[SciPy-user] computing Bayesian credible intervals : help on constrained optimisation schemes?
Mon May 5 10:13:09 CDT 2008
I think that you need an alternative approach here because:
1) The Poisson is a discrete distribution not continuous (so can not use
2) The Poisson is also a skewed distribution so finding points such that
p(a)=p(b) is impossible unless the Poisson parameter is sufficiently large.
3) Depending on the parameters, it is impossible to get exact
probabilities like 5% or 95% from discrete distributions.
These issues probably are reflected in the reported problems.
Depending on your parameter and hence how accurate do you want for your
interval, Normal/Gaussian can provide a suitable approximation.
If you must stay with the Poisson, you need to solve it by brute force
and allow for p(a) != p(b).
> I have tried to solve your problem via openopt.NSLP solver nssolve &
> openopt.GLP solver galileo, both give maxResidual=0.885, that is far
> from desired zero, so your system (with required non-negative solution)
> seems to have no solution.
> As for using fsolve or other smooth-funcs intended tools, it (AFAIK) is
> senseless wrt non-smooth funcs, like your numerical integration yields.
> Regards, D.
> Johann Cohen-Tanugi wrote:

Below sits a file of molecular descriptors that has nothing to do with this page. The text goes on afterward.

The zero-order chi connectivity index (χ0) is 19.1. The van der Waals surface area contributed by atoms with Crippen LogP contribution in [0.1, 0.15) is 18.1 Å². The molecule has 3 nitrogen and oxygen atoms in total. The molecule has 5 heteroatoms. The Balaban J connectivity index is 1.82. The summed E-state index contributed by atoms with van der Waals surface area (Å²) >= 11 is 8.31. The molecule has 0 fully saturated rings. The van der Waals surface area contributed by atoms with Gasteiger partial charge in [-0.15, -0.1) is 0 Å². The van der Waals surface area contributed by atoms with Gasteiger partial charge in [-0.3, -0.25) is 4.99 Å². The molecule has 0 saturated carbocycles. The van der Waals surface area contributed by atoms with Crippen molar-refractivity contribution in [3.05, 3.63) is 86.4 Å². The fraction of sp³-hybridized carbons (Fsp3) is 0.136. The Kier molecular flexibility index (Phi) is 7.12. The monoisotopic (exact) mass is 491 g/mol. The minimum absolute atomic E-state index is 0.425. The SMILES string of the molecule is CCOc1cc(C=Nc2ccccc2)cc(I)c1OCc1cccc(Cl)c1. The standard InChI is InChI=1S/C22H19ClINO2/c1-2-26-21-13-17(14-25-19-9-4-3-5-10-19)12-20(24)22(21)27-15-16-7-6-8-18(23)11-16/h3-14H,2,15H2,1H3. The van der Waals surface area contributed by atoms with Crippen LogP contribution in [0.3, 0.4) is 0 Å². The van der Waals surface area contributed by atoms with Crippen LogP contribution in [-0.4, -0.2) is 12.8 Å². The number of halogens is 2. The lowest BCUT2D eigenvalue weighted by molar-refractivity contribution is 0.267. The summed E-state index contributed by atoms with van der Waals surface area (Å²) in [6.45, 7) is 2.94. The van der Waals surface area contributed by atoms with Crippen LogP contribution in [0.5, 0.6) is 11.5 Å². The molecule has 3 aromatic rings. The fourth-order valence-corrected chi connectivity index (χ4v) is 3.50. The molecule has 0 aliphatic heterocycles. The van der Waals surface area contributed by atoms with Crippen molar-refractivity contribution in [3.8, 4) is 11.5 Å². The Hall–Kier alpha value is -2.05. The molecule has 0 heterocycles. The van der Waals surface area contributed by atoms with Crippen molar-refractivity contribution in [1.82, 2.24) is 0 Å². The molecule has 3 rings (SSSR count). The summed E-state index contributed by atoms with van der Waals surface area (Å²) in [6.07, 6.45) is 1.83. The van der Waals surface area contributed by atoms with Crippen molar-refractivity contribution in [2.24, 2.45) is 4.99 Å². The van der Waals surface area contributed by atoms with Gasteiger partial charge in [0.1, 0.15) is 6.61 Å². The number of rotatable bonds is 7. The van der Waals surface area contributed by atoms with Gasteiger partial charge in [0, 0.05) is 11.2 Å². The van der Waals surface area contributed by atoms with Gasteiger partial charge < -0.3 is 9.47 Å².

>> I am attaching my script. I followed Neil's suggestion but it fails to
>> converge, due seemingly to issues with the fact that a and b must be
>> positive, which I cannot enforce with fsolve, AFAIK.
>> I am ready to dive into constrained schemes, especially in openOpt,
>> but I was hoping for some suggestions beforehand as to which path to
>> follow to solve this problem now.
>> I remind that I am trying to find a and b so that :
>> integral from a to b of p(x) = Q
>> and p(a)=p(b)
>> where Q is given (0.95 in my script) and p is a Poisson posterior pdf
>> for ON/OFF source experiments. a,b, and x are source rates, and as
>> such are positive.
>> People will have recognized the computation of a Bayesian credible
>> interval here!!
>> thanks a lot in advance,
>> Neil Martinsen-Burrell wrote:
>>> Johann Cohen-Tanugi <cohen <at> slac.stanford.edu> writes:
>>>> hi Neil, thanks for your answer and sorry I was not clear enough. Of
>>>> course I require the 2 conditions. 1) defines *a* credible interval
>>>> if p is a posterior pdf; and 2) sets a constraint that for common
>>>> situation yield *the* standard Bayesian credible interval. I will
>>>> have a look at brentq, I do not know what it refers to.
>>> scipy.optimize.brentq is Brent's method for finding a root of a given
>>> equation. Since you are looking for two values, a and b, with two
>>> then Brent's method is not appropriate (barring some symmetry-based
>>> reduction to
>>> one variable). I like to use scipy.optimize.fsolve to find roots of
>>> multivariable equations, such as
>>> def solve_me(x): # x is an array of the values you are solving for
>>> a,b = x
>>> integral_error = quad(density, a , b) - q
>>> prob_difference = density(b) - density(a)
>>> return np.array([integral_error, prob_difference])
>>> fsolve(solve_me, [0.0, 1.0]) # initial guess is a = 0, b = 1
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